also noted that “several federal courts have held a person in
reinstatement proceedings is not eligible for and cannot seek asylum.”
The Seventh Circuit dismissed an appeal because asylum is a form of
discretionary relief, so Garcia lacks standing to challenge the
regulations prohibiting him from applying for it.

Rodriguez-Contreras v. Sessions, No. 17-1335 (October 12, 2017) Petition
for Review, Order of Bd. of Immigration Appeals Petition granted

Bd. erred in finding that alien (citizen of Mexico) was required to be
removed under 8 USC sections 1227(a)(2)(A)(iii) and 1229b(a)(3) without
any possibility of discretionary relief from removal due to alien’s
prior Illinois conviction for felon in possession of weapon under 720
ILCS 5/24-1.1(a), which Bd. found to be qualifying “aggravated felony.”
Said conviction did not qualify as aggravated felony, where: (1) said
conviction could be established through possession of air gun; and (2)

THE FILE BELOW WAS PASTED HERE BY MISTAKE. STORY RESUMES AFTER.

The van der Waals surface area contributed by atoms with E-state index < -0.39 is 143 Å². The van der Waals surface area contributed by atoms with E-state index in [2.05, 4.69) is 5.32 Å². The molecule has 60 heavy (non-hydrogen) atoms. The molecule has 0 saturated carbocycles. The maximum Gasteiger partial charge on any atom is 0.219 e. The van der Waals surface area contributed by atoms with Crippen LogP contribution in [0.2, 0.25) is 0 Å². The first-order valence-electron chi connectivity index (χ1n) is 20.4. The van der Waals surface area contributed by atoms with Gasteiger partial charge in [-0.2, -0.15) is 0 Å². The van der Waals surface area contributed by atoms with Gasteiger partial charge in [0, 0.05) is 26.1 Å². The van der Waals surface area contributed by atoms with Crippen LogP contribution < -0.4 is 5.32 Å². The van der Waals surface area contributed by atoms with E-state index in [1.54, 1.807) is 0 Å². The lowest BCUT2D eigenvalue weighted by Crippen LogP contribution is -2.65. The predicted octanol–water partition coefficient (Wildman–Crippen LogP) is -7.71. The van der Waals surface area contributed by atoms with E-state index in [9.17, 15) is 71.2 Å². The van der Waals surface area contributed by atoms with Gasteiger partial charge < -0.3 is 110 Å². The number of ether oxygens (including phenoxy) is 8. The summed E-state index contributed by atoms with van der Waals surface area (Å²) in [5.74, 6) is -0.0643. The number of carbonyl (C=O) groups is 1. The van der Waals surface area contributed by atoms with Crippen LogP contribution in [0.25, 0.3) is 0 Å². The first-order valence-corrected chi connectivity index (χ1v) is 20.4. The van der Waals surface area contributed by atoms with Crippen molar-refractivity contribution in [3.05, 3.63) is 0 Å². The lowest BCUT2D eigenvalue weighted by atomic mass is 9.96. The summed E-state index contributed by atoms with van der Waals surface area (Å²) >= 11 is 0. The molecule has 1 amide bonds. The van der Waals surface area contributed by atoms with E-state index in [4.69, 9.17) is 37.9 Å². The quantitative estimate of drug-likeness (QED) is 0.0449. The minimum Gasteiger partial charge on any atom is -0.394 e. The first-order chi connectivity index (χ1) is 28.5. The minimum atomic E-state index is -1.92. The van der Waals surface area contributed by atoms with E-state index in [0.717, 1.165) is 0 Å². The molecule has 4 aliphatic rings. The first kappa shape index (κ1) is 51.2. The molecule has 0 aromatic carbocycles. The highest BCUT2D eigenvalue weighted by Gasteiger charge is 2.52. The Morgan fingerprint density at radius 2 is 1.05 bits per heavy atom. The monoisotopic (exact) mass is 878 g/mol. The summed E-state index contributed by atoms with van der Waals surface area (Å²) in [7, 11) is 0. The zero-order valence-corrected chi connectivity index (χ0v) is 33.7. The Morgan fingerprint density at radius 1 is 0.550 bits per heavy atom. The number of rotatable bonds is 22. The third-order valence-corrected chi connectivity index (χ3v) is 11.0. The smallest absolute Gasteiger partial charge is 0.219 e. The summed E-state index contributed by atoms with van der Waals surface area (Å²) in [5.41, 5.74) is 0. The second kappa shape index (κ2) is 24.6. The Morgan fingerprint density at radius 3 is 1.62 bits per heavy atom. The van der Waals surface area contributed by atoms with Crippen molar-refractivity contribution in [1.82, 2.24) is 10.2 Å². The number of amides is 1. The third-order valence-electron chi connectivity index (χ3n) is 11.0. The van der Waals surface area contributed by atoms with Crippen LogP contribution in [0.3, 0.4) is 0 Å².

air gun, or any other pneumatic weapon, was not “firearm” under federal
law. As such, remand was required for Bd. to consider whether removal
proceeding should be dismissed outright, as well as any claim for
discretionary relief from removal that would allow Bd. to consider fact
that alien’s conviction actually involved weapon that would qualify as

After his conviction for a felony in Illinois, Rodriguez-Contreras, a
lawful U.S. permanent resident, was found in possession of a weapon and
was convicted under 720 ILCS 5/24–1.1(a). The Board of Immigration
Appeals concluded that he was removable as an alien convicted of an
“aggravated felony,” 8 U.S.C. 1101(a)(43); violation of 18 U.S.C.
922(g)(1), which bars anyone convicted of a felony from possessing a
firearm, is an aggravated felony. The Seventh Circuit remanded. The BIA
did not address whether the substantive elements of the state offense
match those of the federal law, which defines “firearm” as “any weapon …
designed to … expel a projectile by the action of an explosive.”
Compressed air is not an explosive, so pneumatic weapons are not
“firearms.” Illinois law defines a firearm as “any device … designed